The Redlands City Council on Tuesday accepted a federal grant of more than $600,000 for a new ladder truck to replace the department’s current 36-year-old apparatus.
The Fire Department was notified in December by Congressman Jerry Lewis’ office of the $636,000 award from the Federal Emergency Management Agency’s 2010 Assistance to Firefighter’s Grant.
The grant will cover 80 percent of the purchase of a new ladder truck, with a 20 percent match from the city. The grant was among the highest awarded nationally and will allow the decommissioning of the 1975 aerial ladder that has served the city with distinction for 36 years.
Fire Chief Jeff Frazier committed his department to raising the 20 percent matching fund requirement. “A full fledged fund raising effort will be swinging into action to find the $159,000 and prevent a negative impact on the City’s general fund budget and our partner departments,” Frazier said.
The ladder truck’s primary function is to facilitate rescue and fire suppression operations in structures over two to three stories high. Redlands’ many historic Victorian homes and other buildings necessitate the demand for an aerial ladder because of the height of the structures, steep roof designs and significant setbacks.
The 1975 Crown Ladder Truck is one of two the department currently owns and is used as a reserve to a 1998 Seagrave Ladder Truck. Once the 36-year-old Crown is decommissioned, the Seagrave will be moved to reserve status.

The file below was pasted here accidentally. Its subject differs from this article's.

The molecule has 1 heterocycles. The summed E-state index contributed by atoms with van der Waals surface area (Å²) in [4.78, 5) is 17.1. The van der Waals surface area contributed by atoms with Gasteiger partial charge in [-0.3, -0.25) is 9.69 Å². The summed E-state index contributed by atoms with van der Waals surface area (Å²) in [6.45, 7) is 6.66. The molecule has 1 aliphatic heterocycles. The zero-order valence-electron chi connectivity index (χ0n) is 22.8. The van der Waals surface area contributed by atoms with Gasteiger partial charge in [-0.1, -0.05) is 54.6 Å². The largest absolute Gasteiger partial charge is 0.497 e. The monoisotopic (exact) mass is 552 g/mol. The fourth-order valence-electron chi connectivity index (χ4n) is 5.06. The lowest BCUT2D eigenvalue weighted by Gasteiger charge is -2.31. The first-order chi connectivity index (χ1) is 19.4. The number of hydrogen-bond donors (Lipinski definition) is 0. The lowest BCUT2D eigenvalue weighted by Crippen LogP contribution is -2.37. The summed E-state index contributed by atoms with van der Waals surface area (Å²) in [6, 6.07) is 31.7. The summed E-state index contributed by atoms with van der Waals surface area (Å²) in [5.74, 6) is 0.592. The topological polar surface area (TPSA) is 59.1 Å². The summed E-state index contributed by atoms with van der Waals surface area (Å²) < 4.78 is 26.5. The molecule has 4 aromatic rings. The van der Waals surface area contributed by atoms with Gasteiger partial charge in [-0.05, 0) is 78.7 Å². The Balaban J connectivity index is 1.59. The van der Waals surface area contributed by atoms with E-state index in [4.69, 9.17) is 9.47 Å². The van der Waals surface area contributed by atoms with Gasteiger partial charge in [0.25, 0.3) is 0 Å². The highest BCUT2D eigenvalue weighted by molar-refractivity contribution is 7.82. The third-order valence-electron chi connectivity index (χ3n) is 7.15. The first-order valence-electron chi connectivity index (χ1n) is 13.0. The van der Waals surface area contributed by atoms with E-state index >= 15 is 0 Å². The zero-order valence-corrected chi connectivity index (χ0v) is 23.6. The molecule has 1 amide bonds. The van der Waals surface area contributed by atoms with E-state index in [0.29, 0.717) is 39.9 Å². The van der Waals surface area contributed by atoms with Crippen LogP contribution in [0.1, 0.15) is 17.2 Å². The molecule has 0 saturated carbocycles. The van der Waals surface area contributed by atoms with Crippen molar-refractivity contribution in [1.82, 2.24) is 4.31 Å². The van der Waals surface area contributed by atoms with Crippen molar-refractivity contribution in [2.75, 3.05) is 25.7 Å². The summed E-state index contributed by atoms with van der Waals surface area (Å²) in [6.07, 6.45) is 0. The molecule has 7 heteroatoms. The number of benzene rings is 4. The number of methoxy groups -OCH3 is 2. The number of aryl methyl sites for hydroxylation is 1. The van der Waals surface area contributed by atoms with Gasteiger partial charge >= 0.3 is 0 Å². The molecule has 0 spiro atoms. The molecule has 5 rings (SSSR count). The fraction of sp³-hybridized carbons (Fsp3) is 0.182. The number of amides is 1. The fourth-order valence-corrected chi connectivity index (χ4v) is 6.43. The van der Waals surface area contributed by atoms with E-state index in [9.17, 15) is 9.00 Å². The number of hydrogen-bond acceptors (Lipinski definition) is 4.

While provisions of the grant will prohibit use of the decommissioned truck in emergency operations, it will likely be sold to a collector or for an alternate, nonemergency function.
The Fire Department anticipates delivery of the new truck before the end of the year.
The primary goal of the Assistance to Firefighters Grants (AFG) is to meet the firefighting and emergency response needs of fire departments and nonaffiliated emergency medical service organizations. Since 2001, AFG has helped firefighters and other first responders to obtain critically needed equipment, protective gear, emergency vehicles, training, and other resources needed to protect the public and emergency personnel from fire and related hazards.